On October 20, CITRIS Policy Lab Director Brandie Nonnecke was featured on the technology podcast, CompilHER, to discuss online election integrity and data protection issues. These topics are particularly relevant due to increased fears around digital disinformation networks threatening election protections.
Nonnecke raised concerns about social media platforms restricting access to data through their Application Programming Interfaces (APIs). This issue is critical in the face of growing disinformation campaigns with malicious intent to fracture democratic processes. Though upholding data privacy and security are important considerations, access to platform data for researchers is necessary to ensure transparency and accountability in the effects platforms have on society.
“To me, this is incredibly problematic when we think about the 2016 presidential election and the effect social media companies had on that election. If we didn’t have independent third party research, we would not know what was happening on those platforms,” Nonnecke says.
Nonnecke emphasizes collaboration between private industry and public-interest research in order to ameliorate disinformation networks. As an example, while researchers can use existing algorithms to detect bots (fake spam accounts) on Twitter, they do not have access to information on who made the bots in the first place. Though platforms have made efforts to aid social science research, these collaborations lie unstably on companies’ good will.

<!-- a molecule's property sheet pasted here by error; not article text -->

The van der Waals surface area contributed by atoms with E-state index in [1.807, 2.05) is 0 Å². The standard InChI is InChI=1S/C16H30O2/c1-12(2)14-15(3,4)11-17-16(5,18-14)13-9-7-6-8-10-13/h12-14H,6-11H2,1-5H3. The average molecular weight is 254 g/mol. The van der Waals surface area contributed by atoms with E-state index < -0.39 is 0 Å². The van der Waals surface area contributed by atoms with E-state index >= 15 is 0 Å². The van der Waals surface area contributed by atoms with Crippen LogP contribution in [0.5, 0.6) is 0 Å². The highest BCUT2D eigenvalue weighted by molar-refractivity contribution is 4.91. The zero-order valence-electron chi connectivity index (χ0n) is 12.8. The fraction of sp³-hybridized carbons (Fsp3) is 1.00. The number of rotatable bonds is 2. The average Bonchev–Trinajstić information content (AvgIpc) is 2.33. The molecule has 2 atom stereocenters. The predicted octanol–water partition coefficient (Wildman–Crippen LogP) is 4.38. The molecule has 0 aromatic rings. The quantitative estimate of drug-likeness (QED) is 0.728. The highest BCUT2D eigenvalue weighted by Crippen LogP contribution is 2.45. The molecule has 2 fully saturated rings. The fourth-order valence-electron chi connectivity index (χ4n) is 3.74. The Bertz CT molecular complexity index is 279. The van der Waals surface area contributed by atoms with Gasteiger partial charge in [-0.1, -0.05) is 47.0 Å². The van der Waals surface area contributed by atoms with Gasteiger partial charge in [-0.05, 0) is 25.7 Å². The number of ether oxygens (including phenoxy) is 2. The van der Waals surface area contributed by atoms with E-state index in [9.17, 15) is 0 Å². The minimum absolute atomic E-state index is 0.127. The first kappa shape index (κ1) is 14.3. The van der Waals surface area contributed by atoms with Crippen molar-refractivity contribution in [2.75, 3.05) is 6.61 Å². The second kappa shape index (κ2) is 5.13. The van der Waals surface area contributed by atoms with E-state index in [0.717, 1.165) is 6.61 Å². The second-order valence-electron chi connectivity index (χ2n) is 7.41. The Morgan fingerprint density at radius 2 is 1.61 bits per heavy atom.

“There is a deep passion within academia to research this issue, so I just implore the private sector to continue those partnerships with academics to conduct this research… There’s no federal or state mandate that requires that platforms open up their data to be shared for academics for research. Though I believe that it perhaps should be, given that we know platforms have had this direct effect on our society.”
The Center for Information Technology Research in the Interest of Society (CITRIS) and the Banatao Institute drive interdisciplinary innovation for social good with faculty researchers and students from four University of California campuses – Berkeley, Davis, Merced, and Santa Cruz – along with public and private partners.
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